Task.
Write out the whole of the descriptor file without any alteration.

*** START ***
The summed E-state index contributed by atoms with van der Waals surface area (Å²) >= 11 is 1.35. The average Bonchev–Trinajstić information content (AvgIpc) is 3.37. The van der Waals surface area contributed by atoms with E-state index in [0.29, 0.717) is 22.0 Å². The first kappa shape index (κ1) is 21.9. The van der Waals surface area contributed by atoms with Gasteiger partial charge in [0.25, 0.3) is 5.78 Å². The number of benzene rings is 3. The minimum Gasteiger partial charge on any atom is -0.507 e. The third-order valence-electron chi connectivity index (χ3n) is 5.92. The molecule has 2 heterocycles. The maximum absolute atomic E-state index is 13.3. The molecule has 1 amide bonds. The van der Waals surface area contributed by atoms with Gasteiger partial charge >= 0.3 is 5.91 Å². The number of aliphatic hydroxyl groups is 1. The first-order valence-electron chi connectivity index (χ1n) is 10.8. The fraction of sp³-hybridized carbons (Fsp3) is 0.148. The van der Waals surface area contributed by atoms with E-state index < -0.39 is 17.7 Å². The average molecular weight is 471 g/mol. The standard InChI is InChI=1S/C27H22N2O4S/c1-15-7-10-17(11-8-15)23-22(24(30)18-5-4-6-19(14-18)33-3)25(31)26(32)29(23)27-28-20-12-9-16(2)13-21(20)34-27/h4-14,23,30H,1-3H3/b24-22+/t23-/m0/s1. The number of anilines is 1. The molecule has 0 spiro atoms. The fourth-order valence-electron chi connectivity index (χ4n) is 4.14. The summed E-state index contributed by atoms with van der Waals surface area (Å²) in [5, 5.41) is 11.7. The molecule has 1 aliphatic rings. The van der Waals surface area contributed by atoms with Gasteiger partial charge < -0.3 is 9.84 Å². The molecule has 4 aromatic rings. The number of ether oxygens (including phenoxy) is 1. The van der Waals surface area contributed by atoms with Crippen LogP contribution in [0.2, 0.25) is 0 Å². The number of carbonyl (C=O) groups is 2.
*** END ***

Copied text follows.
The summed E-state index contributed by atoms with van der Waals surface area (Å²) >= 11 is 1.35. The average Bonchev–Trinajstić information content (AvgIpc) is 3.37. The van der Waals surface area contributed by atoms with E-state index in [0.29, 0.717) is 22.0 Å². The first kappa shape index (κ1) is 21.9. The van der Waals surface area contributed by atoms with Gasteiger partial charge in [0.25, 0.3) is 5.78 Å². The number of benzene rings is 3. The minimum Gasteiger partial charge on any atom is -0.507 e. The third-order valence-electron chi connectivity index (χ3n) is 5.92. The molecule has 2 heterocycles. The maximum absolute atomic E-state index is 13.3. The molecule has 1 amide bonds. The van der Waals surface area contributed by atoms with Gasteiger partial charge >= 0.3 is 5.91 Å². The number of aliphatic hydroxyl groups is 1. The first-order valence-electron chi connectivity index (χ1n) is 10.8. The fraction of sp³-hybridized carbons (Fsp3) is 0.148. The van der Waals surface area contributed by atoms with E-state index < -0.39 is 17.7 Å². The average molecular weight is 471 g/mol. The standard InChI is InChI=1S/C27H22N2O4S/c1-15-7-10-17(11-8-15)23-22(24(30)18-5-4-6-19(14-18)33-3)25(31)26(32)29(23)27-28-20-12-9-16(2)13-21(20)34-27/h4-14,23,30H,1-3H3/b24-22+/t23-/m0/s1. The number of anilines is 1. The molecule has 0 spiro atoms. The fourth-order valence-electron chi connectivity index (χ4n) is 4.14. The summed E-state index contributed by atoms with van der Waals surface area (Å²) in [5, 5.41) is 11.7. The molecule has 1 aliphatic rings. The van der Waals surface area contributed by atoms with Gasteiger partial charge < -0.3 is 9.84 Å². The molecule has 4 aromatic rings. The number of ether oxygens (including phenoxy) is 1. The van der Waals surface area contributed by atoms with Crippen LogP contribution in [0.2, 0.25) is 0 Å². The number of carbonyl (C=O) groups is 2.